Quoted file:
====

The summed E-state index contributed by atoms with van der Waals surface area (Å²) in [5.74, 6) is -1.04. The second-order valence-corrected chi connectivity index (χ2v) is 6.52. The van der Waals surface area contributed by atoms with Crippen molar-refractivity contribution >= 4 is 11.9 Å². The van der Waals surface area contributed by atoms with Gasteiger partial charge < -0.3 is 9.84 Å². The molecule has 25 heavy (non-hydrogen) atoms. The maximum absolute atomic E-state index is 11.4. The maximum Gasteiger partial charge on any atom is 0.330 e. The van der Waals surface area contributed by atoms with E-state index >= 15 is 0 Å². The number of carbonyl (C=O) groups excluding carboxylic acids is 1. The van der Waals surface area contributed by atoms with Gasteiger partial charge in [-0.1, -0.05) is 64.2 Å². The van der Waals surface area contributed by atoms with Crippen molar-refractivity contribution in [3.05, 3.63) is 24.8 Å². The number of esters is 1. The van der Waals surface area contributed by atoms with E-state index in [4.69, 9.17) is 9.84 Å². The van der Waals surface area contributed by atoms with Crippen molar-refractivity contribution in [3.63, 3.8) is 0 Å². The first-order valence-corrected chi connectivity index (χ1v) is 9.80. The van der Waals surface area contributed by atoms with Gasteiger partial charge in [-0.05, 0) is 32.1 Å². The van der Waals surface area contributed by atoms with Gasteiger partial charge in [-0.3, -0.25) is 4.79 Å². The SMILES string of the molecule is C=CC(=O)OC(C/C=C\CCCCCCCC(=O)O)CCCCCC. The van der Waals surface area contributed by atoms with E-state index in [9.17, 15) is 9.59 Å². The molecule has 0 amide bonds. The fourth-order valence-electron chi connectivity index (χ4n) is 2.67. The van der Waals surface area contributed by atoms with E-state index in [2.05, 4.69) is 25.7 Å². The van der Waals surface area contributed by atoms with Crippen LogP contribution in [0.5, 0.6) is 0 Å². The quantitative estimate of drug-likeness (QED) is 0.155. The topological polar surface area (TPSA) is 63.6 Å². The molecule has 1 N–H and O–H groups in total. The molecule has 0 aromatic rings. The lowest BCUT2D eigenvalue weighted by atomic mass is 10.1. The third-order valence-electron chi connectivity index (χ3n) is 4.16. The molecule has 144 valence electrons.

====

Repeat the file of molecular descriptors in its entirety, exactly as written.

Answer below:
The summed E-state index contributed by atoms with van der Waals surface area (Å²) in [5.74, 6) is -1.04. The second-order valence-corrected chi connectivity index (χ2v) is 6.52. The van der Waals surface area contributed by atoms with Crippen molar-refractivity contribution >= 4 is 11.9 Å². The van der Waals surface area contributed by atoms with Gasteiger partial charge < -0.3 is 9.84 Å². The molecule has 25 heavy (non-hydrogen) atoms. The maximum absolute atomic E-state index is 11.4. The maximum Gasteiger partial charge on any atom is 0.330 e. The van der Waals surface area contributed by atoms with E-state index >= 15 is 0 Å². The number of carbonyl (C=O) groups excluding carboxylic acids is 1. The van der Waals surface area contributed by atoms with Gasteiger partial charge in [-0.1, -0.05) is 64.2 Å². The van der Waals surface area contributed by atoms with Crippen molar-refractivity contribution in [3.05, 3.63) is 24.8 Å². The number of esters is 1. The van der Waals surface area contributed by atoms with E-state index in [4.69, 9.17) is 9.84 Å². The van der Waals surface area contributed by atoms with Crippen molar-refractivity contribution in [3.63, 3.8) is 0 Å². The first-order valence-corrected chi connectivity index (χ1v) is 9.80. The van der Waals surface area contributed by atoms with Gasteiger partial charge in [-0.05, 0) is 32.1 Å². The van der Waals surface area contributed by atoms with Gasteiger partial charge in [-0.3, -0.25) is 4.79 Å². The SMILES string of the molecule is C=CC(=O)OC(C/C=C\CCCCCCCC(=O)O)CCCCCC. The van der Waals surface area contributed by atoms with E-state index in [9.17, 15) is 9.59 Å². The molecule has 0 amide bonds. The fourth-order valence-electron chi connectivity index (χ4n) is 2.67. The van der Waals surface area contributed by atoms with E-state index in [2.05, 4.69) is 25.7 Å². The van der Waals surface area contributed by atoms with Crippen LogP contribution in [0.5, 0.6) is 0 Å². The quantitative estimate of drug-likeness (QED) is 0.155. The topological polar surface area (TPSA) is 63.6 Å². The molecule has 1 N–H and O–H groups in total. The molecule has 0 aromatic rings. The lowest BCUT2D eigenvalue weighted by atomic mass is 10.1. The third-order valence-electron chi connectivity index (χ3n) is 4.16. The molecule has 144 valence electrons.